On Feb. 19, a New York court sentenced Franklin Reyes to up to nine years in prison after he pleaded guilty to manslaughter for the 2013 death of 4-year-old Ariel Russo.
Reyes, aged 17 at the time, was driving his parents’ SUV and being pursued by police when he crashed on a sidewalk, WABC reports. The impact killed Ariel and severely injured her grandmother.
The guilty plea, made by Reyes in 2015, included charges of manslaughter, assault, fleeing a police officer and escape, according to the New York Daily News.
Reyes apologized to the family in court.
“I truly in my heart apologize to the entire Russo family,” Reyes said, according to WABC. “I am deeply sorry for the pain and suffering that I have caused. I will carry this tragic accident for the rest of my life, knowing that I took the life of an innocent child.”
However, Ariel’s mother, Sofia, dismissed the statement as “just words,” and the presiding judge criticized Reyes for his apparent coldness and indifference.
“I still can’t wrap my head around the fact that he got back in the car, not only got back in a car but injured another individual,” Judge Gregory Carro told the court, according to the New York Daily News.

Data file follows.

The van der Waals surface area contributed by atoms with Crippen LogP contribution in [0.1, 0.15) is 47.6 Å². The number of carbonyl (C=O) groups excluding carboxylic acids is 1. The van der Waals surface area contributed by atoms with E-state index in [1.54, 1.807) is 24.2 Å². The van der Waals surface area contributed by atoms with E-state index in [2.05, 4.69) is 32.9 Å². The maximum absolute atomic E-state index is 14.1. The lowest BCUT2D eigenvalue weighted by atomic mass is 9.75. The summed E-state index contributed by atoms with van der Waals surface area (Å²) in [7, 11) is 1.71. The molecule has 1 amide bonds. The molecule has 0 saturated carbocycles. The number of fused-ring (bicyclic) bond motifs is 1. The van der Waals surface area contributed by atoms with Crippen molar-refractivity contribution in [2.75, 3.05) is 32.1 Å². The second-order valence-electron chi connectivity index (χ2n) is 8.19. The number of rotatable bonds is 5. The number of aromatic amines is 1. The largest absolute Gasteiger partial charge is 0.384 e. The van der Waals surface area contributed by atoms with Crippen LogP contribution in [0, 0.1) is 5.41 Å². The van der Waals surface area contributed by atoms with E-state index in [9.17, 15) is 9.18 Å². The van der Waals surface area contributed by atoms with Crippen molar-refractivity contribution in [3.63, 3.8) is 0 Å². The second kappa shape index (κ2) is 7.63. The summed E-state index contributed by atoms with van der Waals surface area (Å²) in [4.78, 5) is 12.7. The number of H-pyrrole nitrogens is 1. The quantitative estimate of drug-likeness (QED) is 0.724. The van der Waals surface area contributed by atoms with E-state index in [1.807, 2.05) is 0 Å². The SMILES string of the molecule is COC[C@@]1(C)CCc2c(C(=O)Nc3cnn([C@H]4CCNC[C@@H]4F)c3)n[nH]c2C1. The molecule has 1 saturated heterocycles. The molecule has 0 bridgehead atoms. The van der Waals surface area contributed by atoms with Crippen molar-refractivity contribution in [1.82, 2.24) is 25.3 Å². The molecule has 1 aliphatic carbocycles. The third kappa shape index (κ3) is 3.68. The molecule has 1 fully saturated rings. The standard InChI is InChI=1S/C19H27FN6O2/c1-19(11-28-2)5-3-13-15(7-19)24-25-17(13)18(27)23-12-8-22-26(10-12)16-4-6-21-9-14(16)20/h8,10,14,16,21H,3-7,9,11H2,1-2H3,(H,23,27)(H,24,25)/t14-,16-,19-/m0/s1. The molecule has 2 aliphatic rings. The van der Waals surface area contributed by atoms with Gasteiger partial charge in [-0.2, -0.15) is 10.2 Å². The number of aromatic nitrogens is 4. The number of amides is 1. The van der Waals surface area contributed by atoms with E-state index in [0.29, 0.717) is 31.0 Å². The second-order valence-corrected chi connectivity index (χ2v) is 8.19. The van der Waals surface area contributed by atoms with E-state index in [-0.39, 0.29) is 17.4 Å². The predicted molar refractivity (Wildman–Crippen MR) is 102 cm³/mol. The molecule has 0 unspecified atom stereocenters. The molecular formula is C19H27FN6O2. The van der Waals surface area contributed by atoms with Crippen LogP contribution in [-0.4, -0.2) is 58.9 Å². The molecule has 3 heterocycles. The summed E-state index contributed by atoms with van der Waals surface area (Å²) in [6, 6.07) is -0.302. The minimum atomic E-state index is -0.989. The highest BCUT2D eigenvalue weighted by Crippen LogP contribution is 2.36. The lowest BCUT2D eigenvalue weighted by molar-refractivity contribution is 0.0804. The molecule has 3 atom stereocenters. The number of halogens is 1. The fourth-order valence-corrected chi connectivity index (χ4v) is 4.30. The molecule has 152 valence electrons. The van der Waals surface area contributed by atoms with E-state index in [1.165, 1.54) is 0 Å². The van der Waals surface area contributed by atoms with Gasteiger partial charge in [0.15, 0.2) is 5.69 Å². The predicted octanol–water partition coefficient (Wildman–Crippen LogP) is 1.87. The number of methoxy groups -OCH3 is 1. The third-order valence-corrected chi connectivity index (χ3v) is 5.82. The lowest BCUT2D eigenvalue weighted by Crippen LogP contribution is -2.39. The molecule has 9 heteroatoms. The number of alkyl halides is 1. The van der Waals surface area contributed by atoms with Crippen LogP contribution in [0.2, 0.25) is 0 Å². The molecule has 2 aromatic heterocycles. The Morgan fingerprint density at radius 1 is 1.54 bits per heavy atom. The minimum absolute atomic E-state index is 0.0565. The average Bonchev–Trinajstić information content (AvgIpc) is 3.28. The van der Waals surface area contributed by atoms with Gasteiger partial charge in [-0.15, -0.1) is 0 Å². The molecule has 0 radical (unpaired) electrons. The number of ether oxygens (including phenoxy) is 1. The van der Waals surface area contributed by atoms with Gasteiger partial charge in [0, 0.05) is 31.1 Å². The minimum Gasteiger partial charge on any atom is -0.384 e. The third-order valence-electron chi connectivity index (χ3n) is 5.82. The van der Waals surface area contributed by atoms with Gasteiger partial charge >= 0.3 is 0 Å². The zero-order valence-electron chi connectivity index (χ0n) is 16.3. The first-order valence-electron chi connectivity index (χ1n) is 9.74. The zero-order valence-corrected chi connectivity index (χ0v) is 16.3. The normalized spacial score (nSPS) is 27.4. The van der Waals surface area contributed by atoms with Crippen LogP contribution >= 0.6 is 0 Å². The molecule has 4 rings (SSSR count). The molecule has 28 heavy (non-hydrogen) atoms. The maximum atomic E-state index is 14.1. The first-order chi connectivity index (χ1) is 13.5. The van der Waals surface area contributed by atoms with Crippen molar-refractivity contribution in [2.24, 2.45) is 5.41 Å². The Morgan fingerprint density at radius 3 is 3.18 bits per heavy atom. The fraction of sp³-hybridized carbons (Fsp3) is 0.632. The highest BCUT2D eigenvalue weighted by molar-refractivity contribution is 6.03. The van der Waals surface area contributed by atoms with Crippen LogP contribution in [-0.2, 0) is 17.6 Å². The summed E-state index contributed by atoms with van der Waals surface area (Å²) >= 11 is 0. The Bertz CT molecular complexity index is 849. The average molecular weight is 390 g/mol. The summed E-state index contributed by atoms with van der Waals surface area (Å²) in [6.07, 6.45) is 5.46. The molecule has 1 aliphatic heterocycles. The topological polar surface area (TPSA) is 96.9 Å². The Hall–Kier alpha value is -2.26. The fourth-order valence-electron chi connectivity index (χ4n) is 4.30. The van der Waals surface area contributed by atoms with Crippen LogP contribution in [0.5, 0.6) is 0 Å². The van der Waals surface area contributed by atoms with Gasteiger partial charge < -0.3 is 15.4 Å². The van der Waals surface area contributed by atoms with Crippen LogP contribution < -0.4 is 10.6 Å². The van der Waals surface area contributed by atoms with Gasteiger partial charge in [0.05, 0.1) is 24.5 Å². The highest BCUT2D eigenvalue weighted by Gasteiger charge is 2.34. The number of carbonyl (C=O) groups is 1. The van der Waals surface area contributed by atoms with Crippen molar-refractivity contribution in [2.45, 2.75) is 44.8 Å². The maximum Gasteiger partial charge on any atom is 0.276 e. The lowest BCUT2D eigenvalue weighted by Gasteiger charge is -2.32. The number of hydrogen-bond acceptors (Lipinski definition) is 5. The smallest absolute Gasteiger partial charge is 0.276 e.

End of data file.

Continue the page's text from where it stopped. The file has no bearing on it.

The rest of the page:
Carro’s comments referred to a separate incident after Reyes had been released on bail. When he was pulled over by police officers for driving without a license, he accelerated away and dragged an officer 100 feet.
Reyes also made an escape attempt while in custody. After being taken by officers to a local hospital because he complained of chest pains, he bolted on foot but was soon recaptured.
Sofia was critical of Reyes’ behavior in her court statement.
“Ariel died a violent death because of your reckless behavior, and you have not apologized, you have shown no remorse,” she said.
Reyes sat slumped in his chair and avoided eye contact with Sofia.
“Why are you still here?” she added. "What are you going to do with your life? Are you going to just survive and then return home to continue in your recklessness and indifference?"
The family vowed to return to court if Reyes seeks parole to ensure he serves the full nine years. He could come up for parole in 18 months due to the time he has already served.